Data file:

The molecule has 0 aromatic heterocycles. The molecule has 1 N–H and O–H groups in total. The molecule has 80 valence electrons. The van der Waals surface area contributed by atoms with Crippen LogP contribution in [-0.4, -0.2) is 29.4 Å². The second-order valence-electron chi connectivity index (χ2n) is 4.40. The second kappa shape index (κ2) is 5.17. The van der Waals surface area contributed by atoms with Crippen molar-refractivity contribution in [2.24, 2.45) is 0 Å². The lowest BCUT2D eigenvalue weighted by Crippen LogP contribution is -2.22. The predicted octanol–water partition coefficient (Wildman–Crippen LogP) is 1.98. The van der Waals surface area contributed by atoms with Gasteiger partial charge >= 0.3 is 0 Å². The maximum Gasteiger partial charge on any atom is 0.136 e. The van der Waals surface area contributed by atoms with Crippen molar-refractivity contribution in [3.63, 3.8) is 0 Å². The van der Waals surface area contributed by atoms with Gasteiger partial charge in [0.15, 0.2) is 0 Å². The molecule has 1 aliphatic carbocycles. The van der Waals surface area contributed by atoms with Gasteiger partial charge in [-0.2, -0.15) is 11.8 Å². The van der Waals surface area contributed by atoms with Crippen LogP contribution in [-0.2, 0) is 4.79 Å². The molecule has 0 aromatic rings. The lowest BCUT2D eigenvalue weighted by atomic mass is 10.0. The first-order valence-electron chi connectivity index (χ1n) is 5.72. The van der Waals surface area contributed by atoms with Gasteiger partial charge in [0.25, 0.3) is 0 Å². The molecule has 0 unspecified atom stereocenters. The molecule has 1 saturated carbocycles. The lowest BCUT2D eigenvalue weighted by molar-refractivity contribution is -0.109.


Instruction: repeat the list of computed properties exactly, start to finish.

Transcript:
The molecule has 0 aromatic heterocycles. The molecule has 1 N–H and O–H groups in total. The molecule has 80 valence electrons. The van der Waals surface area contributed by atoms with Crippen LogP contribution in [-0.4, -0.2) is 29.4 Å². The second-order valence-electron chi connectivity index (χ2n) is 4.40. The second kappa shape index (κ2) is 5.17. The van der Waals surface area contributed by atoms with Crippen molar-refractivity contribution in [2.24, 2.45) is 0 Å². The lowest BCUT2D eigenvalue weighted by Crippen LogP contribution is -2.22. The predicted octanol–water partition coefficient (Wildman–Crippen LogP) is 1.98. The van der Waals surface area contributed by atoms with Gasteiger partial charge >= 0.3 is 0 Å². The maximum Gasteiger partial charge on any atom is 0.136 e. The van der Waals surface area contributed by atoms with Crippen molar-refractivity contribution in [3.63, 3.8) is 0 Å². The van der Waals surface area contributed by atoms with Gasteiger partial charge in [0.15, 0.2) is 0 Å². The molecule has 1 aliphatic carbocycles. The van der Waals surface area contributed by atoms with Gasteiger partial charge in [-0.2, -0.15) is 11.8 Å². The van der Waals surface area contributed by atoms with Crippen LogP contribution in [-0.2, 0) is 4.79 Å². The molecule has 0 aromatic rings. The lowest BCUT2D eigenvalue weighted by atomic mass is 10.0. The first-order valence-electron chi connectivity index (χ1n) is 5.72. The van der Waals surface area contributed by atoms with Gasteiger partial charge in [0.25, 0.3) is 0 Å². The molecule has 0 unspecified atom stereocenters. The molecule has 1 saturated carbocycles. The lowest BCUT2D eigenvalue weighted by molar-refractivity contribution is -0.109.